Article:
Facial movements cause wrinkles.

Written by Anabel de la Vega, certified license specialist and author of TAO – The Art of Relaxation

Facial expressions can cause wrinkles due to the fact that striated muscles in the face create limited expressions. The more expressions a person makes the more active those muscles are going to be. In the forehead, there is a muscle called the corrugator which controls forehead movements. The forehead controls the muscles around the eyes, which is why it is more common for those who communicate with their eyes to have fine lines and creases. The skin around the eyes is very delicate, so it must be treated very carefully. Rough movement around the eyes can cause sagging and wrinkles.
Touching the skin often does not cause wrinkles; it is the pull of gravity and continuous movements of facial muscles that causes fine lines and wrinkles, such as smiling and frowning, which break down collagen in the skin.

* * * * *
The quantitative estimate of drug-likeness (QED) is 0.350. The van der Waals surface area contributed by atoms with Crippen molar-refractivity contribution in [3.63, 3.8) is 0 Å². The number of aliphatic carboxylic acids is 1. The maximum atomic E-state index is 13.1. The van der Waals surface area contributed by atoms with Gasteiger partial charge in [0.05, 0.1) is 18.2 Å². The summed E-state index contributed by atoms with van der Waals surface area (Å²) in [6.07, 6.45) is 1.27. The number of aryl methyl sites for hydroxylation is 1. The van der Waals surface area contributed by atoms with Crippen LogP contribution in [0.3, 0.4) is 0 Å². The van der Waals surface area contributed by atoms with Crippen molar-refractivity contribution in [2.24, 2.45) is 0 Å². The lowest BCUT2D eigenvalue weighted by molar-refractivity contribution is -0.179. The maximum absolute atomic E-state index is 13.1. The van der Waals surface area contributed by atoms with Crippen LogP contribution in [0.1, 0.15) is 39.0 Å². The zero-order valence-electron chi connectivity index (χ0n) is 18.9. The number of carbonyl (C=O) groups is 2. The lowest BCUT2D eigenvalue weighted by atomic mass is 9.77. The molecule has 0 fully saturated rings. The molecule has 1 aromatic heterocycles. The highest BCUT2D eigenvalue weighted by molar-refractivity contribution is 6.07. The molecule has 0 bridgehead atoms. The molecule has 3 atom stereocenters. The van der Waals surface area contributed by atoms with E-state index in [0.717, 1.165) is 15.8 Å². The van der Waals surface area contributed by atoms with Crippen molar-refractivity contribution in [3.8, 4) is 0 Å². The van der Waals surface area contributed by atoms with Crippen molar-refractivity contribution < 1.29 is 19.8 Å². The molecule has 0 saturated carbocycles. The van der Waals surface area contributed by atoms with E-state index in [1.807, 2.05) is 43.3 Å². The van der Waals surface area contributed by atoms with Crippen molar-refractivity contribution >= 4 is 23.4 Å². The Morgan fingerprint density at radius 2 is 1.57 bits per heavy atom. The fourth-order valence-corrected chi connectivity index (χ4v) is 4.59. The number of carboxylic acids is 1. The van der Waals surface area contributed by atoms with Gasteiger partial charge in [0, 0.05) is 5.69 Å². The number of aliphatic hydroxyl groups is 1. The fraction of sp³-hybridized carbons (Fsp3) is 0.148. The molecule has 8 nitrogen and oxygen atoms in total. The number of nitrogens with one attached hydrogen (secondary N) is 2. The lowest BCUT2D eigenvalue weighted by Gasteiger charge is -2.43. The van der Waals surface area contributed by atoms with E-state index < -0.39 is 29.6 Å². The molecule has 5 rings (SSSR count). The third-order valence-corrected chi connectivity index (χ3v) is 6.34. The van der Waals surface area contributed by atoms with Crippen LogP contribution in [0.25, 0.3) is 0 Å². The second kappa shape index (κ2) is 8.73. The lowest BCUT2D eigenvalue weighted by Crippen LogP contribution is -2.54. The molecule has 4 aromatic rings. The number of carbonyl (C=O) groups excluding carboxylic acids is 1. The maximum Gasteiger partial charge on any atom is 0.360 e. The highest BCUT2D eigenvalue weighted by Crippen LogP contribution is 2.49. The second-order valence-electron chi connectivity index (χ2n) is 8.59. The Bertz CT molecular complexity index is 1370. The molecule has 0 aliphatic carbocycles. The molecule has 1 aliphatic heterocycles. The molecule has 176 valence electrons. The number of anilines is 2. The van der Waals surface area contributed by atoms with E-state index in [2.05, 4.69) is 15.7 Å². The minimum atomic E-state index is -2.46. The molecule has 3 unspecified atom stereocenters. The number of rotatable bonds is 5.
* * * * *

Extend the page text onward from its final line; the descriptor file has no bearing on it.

Wrinkles are a natural part of the aging process. Through the process of aging, the skin starts getting thinner, drier, and loses its elasticity. It cannot be protected by itself anymore and causes fine lines and wrinkles to be noticeable. Free radicals can accelerate the process of aging. Smoking can also cause the skin to wrinkle around the mouth. As it ages, the skin loses its elasticity and collagen, so facial expressions increase due to the lack of moisture and pliability.
Because the face only has a limited range of motion, expressions require muscles to contract and develop different movements. Frowning is one of the most common facial expressions that causes wrinkles, especially in the forehead.
Another cause of wrinkles that occurs on a daily basis is the way a person sleeps. Most do not realize that sleeping on the wrong side or sleeping on their stomach may cause facial movements to activate faster while sleeping.
If a person squints often or never uses their glasses,
they are likely to use more facial movements. Expression wrinkles and sleep wrinkles differ in etiology, location, and anatomical pattern. Compression, shear, and stress forces impact the face to create facial movements that contribute to facial skin expansion.

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